Tennis superstar Novak Djokovic‘s Australian visa disaster may be down to a subtle but important difference in the Covid-19 vaccination rules for either playing in the Australian Open or getting into the country. The nine-time Australian Open champion was dramatically stripped of his entry visa and placed in a government detention centre in Melbourne this week, sparking an outcry from his fans and family. He was spending Orthodox Christmas Day there on Friday. Despite much finger-pointing, however, it is still not clear what exactly happened when the 34-year-old Serbian handed over his passport and papers at border control in Melbourne airport’s terminal 2 late on Wednesday night.
It is now emerging, at least from the Australian government’s perspective, that Djokovic failed to meet the stricter Covid-19 vaccine requirements for foreign nationals coming into Australia.
Crucially, the requirements for foreign nationals trying to cross the border are more stringent than they are for Australians who want to get an exemption from Covid-19 vaccinations at home.
A key difference in Australia is that you can get a temporary vaccine exemption if you can show you had a Covid-19 infection in the past six months, under guidelines issued by the official Australian Technical Advisory Group on Immunisation.
If you are a foreign national coming into Australia, you can’t.
It has not been confirmed that Djokovic actually used a previous infection as his reason for not being double-vaccinated.
If he did base his exemption on those grounds, it would have been enough to get him an exemption to play at the Australian Open in a process set up by Tennis Australia and the Victorian state government.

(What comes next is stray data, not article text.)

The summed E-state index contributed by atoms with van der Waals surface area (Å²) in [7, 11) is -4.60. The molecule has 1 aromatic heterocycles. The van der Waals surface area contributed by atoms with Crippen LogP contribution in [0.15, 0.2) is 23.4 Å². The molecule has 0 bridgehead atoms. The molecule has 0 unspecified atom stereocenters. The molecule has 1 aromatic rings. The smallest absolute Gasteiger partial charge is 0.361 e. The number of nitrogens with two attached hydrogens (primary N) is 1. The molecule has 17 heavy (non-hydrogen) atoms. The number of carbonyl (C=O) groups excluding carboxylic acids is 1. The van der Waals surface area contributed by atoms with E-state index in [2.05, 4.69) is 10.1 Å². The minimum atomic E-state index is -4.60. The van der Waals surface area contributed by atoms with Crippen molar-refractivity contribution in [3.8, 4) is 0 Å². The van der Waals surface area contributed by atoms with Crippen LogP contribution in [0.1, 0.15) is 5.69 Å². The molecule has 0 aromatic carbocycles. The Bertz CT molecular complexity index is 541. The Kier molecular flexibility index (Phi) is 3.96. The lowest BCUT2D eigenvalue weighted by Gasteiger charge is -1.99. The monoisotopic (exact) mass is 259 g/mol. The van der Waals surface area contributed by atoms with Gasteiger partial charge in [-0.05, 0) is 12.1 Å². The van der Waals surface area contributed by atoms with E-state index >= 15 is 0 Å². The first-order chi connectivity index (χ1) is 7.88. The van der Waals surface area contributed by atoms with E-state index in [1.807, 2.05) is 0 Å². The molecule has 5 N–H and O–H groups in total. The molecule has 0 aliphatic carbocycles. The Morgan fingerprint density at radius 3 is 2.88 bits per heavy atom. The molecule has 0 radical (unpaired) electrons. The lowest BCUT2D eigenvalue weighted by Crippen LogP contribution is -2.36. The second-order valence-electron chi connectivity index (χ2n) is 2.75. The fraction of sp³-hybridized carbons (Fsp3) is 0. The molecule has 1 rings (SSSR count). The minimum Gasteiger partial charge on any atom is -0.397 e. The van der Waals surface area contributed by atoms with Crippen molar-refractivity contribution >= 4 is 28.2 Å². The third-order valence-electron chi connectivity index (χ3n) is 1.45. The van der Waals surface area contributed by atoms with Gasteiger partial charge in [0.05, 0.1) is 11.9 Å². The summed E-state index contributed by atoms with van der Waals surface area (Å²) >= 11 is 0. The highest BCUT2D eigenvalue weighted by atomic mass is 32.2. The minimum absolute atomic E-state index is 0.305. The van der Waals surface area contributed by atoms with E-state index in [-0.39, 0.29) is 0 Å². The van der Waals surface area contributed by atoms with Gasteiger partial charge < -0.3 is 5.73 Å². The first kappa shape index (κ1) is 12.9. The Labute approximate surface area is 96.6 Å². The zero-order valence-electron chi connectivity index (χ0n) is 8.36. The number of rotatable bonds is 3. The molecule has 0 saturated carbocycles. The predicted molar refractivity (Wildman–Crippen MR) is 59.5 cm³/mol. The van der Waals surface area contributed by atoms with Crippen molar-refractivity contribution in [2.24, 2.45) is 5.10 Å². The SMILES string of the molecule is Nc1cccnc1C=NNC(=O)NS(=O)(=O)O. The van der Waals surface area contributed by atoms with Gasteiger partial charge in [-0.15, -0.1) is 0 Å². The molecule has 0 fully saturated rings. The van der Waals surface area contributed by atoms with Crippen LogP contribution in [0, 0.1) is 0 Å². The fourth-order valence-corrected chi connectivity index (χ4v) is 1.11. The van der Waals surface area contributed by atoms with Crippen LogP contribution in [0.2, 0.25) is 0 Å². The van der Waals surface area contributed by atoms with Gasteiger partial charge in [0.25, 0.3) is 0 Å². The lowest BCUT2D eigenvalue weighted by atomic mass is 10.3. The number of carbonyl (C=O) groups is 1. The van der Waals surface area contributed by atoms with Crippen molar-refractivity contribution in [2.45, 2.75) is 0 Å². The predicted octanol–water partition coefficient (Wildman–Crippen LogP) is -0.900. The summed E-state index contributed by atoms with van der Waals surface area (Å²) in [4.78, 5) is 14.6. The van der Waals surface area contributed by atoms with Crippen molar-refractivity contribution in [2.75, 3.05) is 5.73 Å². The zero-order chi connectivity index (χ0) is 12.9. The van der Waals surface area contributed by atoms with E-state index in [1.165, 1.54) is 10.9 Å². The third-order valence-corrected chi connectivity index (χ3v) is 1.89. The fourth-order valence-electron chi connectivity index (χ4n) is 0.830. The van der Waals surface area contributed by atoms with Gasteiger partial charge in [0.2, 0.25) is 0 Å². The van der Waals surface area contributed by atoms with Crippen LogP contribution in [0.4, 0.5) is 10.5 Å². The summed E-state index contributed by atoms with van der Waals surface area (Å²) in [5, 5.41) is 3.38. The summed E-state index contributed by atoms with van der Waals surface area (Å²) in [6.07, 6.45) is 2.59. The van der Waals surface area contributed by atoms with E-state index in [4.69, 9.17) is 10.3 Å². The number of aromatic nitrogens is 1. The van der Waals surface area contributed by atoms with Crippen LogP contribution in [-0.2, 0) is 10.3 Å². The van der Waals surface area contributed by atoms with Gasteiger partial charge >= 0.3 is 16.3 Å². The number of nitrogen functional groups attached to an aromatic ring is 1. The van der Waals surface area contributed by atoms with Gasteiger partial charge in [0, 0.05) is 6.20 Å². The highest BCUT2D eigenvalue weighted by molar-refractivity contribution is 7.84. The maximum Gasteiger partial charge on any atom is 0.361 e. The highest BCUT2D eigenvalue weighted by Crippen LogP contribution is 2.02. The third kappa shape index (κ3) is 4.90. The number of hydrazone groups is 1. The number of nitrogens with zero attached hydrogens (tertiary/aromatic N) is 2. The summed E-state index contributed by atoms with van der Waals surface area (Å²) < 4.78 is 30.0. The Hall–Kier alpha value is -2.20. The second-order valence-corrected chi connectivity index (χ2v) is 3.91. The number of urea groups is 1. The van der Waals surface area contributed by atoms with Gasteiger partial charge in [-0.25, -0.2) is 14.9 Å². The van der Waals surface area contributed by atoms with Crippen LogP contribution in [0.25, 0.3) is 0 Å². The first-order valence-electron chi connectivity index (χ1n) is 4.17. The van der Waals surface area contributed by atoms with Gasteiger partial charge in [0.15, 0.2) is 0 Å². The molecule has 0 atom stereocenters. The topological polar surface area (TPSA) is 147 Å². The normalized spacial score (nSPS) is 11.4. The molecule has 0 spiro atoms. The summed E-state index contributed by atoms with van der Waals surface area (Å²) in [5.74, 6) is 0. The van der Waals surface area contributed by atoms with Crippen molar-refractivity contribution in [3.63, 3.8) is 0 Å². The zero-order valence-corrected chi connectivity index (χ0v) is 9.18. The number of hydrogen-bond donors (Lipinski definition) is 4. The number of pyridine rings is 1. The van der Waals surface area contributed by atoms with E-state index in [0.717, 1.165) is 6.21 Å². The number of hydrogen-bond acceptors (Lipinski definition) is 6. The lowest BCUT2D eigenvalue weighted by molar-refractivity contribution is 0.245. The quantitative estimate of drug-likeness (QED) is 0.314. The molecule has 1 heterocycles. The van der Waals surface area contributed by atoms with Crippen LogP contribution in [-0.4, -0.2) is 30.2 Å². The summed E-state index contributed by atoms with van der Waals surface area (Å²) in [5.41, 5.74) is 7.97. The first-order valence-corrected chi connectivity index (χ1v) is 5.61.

But it would not have been enough to get into the country.
That is because Tennis Australia based its exemptions criteria on the ATAGI guidelines that apply to Australians at home.
“An exemption by the Victorian government to play tennis in Victoria is entirely different to any exemption or entry requirement for Australia’s purposes,” the home affairs minister, Karen Andrews, said Friday.
To enter Australia, she said, you need a visa but you also need to meet the entry requirements: a negative Covid-19 PCR test and complete vaccination, or medical proof that you cannot be vaccinated.
– ‘A question for Tennis Australia’
Government sources told national broadcaster ABC that Djokovic handed border agents a medical exemption on a Tennis Australia letterhead that was signed by the organisation’s chief medical officer.
This, they said, was rejected.
The government says it had already warned Tennis Australia about this.
In a letter that has been released to the media, Health Minister Greg Hunt wrote to Tennis Australia chief executive Craig Tiley in November warning that players trying to enter Australia would not get a vaccine exemption because of a recent Covid-19 infection.
Without a double-jab, overseas players trying to enter the country who have been infected by Covid-19 in the past six months “are not considered fully vaccinated”, he wrote.
“That was outlined to Tennis Australia,” Andrews said Friday. “How they communicated that, I cannot provide you any clarity with that. That is clearly a question for Tennis Australia.”
Tennis Australia has not provided further details on this question, although it has defended the process for giving players exemptions.
“For tennis players, it was a process that goes above and beyond what anyone coming into Australia would have experienced,” Tiley said this week.
Tennis Australia said the rules, drawn up with the Victorian state government, required any exemptions to be cleared through two medical panels.
But the difference between the Australian Open’s Covid-19 exemption rules and Australia’s immigration regulations may have caught out other tennis players or staff, too.
Two other players or staff attending the Australian Open are also now being investigated, the home affairs minister has confirmed.
For Djokovic, his chances of regaining his visa and defending his Australian Open title now hang on the decision of a federal court judge who has scheduled a hearing for Monday morning.
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